There are four prominent trails in the area, the most famous of course being the Bruce. If you’re travelling the 800 kilometers from Queenston to Tomerbory you’ll pass into Woodend shortly after crossing the QEW. The trail enters and exits the Conservation Area at two nearly adjacent points, taking a crescent shaped detour along the ridge between them.
There are two self-guided trails which start and end in the park, the Hardwood Trail and the Silurian Adventure Trail. Each are no longer than a kilometer and a half and provide excellent short excursions for day hiking or bird watching. The Wetland Ridge side trail runs along the base of the Escarpment and explores some of the marshes that sit adjacent to the vineyards of the Niagara College Teaching Winery.
The center of Woodend features a cut meadow and several buildings. The house on the site, built in the 1800s and retrofitted in the 1930s, is now owned by the District School Board of Niagara and used for outdoor education programs.
The forests of Woodend mainly contain broad leafed hardwood species, including sugar maple, beech, red oak, shagbark, hickory, and rock elm. The site is also home some of Canada’s remaining Carolinian forest species, including black cherry, black oak, and paw paw.
The Niagara Parks Commission has entered into a strategic planning process and as such has made a new stakeholder survey available. The Parks, which has had a tumultuous year to say the least, is looking for community insights on what they’re doing right and what needs improvement.
Not to taint your own answers, but a few issues that factored into my own response were:
- Should the NPC be running restaurants and theme park style attractions? Do these compete with the private sector?
- Do high profile and high cost attractions like the Niagara’s Fury fulfill the mandate of the NPC?
- Is the Parks doing enough to cater to eco-tourism with regards to the Niagara Glen, the Bruce Trail and the Greater Niagara Circle Route?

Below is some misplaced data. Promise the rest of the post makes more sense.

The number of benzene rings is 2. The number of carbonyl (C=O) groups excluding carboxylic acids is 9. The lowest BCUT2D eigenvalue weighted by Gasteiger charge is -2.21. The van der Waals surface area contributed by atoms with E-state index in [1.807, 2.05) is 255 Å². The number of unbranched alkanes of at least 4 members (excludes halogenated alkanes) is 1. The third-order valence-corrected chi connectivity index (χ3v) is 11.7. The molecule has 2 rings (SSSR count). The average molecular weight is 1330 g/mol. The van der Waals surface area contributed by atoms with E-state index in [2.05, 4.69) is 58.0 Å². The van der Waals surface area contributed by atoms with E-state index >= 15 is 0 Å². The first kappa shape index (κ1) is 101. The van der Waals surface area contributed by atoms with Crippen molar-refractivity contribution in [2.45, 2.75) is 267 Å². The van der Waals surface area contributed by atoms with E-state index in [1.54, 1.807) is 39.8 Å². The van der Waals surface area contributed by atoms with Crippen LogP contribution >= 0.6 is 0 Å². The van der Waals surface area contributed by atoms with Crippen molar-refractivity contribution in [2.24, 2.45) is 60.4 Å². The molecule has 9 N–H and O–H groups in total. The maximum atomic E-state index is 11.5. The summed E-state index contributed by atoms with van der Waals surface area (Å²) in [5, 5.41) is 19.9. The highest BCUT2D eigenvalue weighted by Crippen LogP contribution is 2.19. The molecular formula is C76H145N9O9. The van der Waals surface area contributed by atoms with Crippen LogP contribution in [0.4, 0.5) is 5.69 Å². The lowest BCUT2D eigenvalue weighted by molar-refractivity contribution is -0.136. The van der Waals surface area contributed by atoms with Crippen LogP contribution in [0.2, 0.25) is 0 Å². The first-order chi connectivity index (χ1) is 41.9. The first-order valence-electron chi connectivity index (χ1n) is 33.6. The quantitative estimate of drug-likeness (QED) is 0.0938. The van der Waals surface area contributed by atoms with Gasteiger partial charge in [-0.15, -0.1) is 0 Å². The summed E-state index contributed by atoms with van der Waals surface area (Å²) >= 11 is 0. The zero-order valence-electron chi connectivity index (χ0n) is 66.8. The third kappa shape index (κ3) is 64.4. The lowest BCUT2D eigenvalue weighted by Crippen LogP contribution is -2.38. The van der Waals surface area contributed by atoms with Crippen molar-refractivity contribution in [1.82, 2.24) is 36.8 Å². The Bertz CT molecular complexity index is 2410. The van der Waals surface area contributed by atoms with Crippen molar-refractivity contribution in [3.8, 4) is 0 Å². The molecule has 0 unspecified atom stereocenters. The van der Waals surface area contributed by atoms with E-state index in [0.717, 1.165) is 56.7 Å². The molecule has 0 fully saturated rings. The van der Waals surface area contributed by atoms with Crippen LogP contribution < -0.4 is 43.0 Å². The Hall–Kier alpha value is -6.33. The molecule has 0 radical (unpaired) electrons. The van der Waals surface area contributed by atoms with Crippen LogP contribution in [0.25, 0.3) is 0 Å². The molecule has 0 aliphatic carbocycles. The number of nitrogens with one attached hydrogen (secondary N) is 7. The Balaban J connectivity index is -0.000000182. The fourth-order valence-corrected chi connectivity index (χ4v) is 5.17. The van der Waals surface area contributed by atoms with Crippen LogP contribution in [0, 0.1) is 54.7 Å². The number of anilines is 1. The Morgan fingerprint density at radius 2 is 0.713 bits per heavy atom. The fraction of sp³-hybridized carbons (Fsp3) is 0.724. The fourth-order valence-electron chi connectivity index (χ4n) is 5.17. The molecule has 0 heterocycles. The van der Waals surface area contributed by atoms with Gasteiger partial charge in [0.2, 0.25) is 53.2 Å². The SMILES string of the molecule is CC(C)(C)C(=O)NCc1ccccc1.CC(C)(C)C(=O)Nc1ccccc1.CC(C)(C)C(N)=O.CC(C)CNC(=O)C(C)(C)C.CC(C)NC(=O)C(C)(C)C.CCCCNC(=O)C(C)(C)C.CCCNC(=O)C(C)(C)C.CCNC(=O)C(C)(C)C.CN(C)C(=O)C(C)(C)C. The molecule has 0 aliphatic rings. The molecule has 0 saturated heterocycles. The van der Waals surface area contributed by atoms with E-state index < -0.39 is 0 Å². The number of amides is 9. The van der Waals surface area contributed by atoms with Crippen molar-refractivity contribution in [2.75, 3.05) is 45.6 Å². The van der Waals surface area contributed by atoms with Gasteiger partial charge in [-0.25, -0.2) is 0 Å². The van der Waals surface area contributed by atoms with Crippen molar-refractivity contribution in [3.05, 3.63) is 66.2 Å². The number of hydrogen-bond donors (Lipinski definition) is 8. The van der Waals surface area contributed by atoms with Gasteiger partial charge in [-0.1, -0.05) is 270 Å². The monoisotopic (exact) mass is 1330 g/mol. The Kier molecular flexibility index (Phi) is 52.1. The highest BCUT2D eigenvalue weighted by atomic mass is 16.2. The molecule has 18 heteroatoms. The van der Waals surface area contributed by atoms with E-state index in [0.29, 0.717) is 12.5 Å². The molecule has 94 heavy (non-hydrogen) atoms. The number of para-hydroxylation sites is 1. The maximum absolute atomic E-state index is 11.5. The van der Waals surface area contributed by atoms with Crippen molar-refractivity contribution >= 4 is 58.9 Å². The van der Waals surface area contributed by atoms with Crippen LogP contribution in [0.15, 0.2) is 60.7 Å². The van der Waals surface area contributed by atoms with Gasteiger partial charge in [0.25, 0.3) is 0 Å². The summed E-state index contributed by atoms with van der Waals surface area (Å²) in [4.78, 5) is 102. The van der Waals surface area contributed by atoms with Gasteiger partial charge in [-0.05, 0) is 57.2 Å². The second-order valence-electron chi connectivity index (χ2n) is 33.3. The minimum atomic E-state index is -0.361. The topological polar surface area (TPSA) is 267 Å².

- Is transportation between Niagara-on-the-Lake wine country and Fallsview adequate?
- Is that big ugly wooden wall they built around half the parklands at the top of the Glen to house that woodworking park really the best use of that space?
I fully concede that last one in the list there is a little too opinionated.
For the record the mission of the Niagara Parks Commission is to “preserve and enhance the natural beauty of the Falls and the Niagara River corridor for the enjoyment of visitors, while maintaining financial self-sufficiency.”
You can find the survey here.
Seasons greetings! If you haven’t noticed already, Check In Niagara is taking a bit of a holiday breather. My apologies for not announcing it sooner. I’ll be back with new episodes on the 30th of December then we’ll be going strong through January. Cheers!
The Upper Canada Heritage Trail is fairly well known locally, if for no other reason the easily visible sign at the corner of York Road and Concession 2. Yet this trail is in fact a side trail from the mighty Bruce, and its southern terminus sits at a nondescript junction in the forest of the Niagara Escarpment. If you’re hiking from Queenston through to Tobermory (or, let’s say more realistically, Fireman’s Park in the north end of Niagara Falls), you’ll find the Upper Canada’s starting point on the Escarpment after you descent the steep hill from the Queenston Quarry area, just as you’re turning towards St. Davids.
The Upper Canada follows York Road from this point, climbing down near a built up rock retaining wall and crossing to the familiar sign point. Here other signage pays tribute to the Upper Canada Equestrian Association, who maintain the trail. Fittingly there’s a tie-off for horses here as well.
As you follow the trail it heads north, following a ridge between Concession 2 and Concession 1, then stretching parallel to the latter. This is an old railroad bed. It was operated from the late 1800s through the early 1900s by the Michigan Central Railway, New York Central Railroad, and later the town of Niagara-on-the-Lake. The land was transfered to the Niagara Region in 1973, with the present day trail established in 1984.
This 14 kilometer span will bring you past orchards, vineyards and other farms. Along the route it passes Frogpond Farm, Niagara’s first organic winery (their `02 Cab Merlot was a favourite of ours, or was that the `05?). You’ll also pass Marynissen Estates, a family run vineyard where grapes have been grown since the 1950s.
As you enter Niagara-on-the-Lake the trail crosses East West Line and Charlotte Street, ending at John Street. From this point you can pick up any number of trails, from the Waterfront Trail to the Greater Niagara Circle Route. If you’re trying to get back to the Bruce a southward turn down the Parkway will bring you to the General Brock side trail and eventually the Southern Terminus of the Bruce back on the Heights.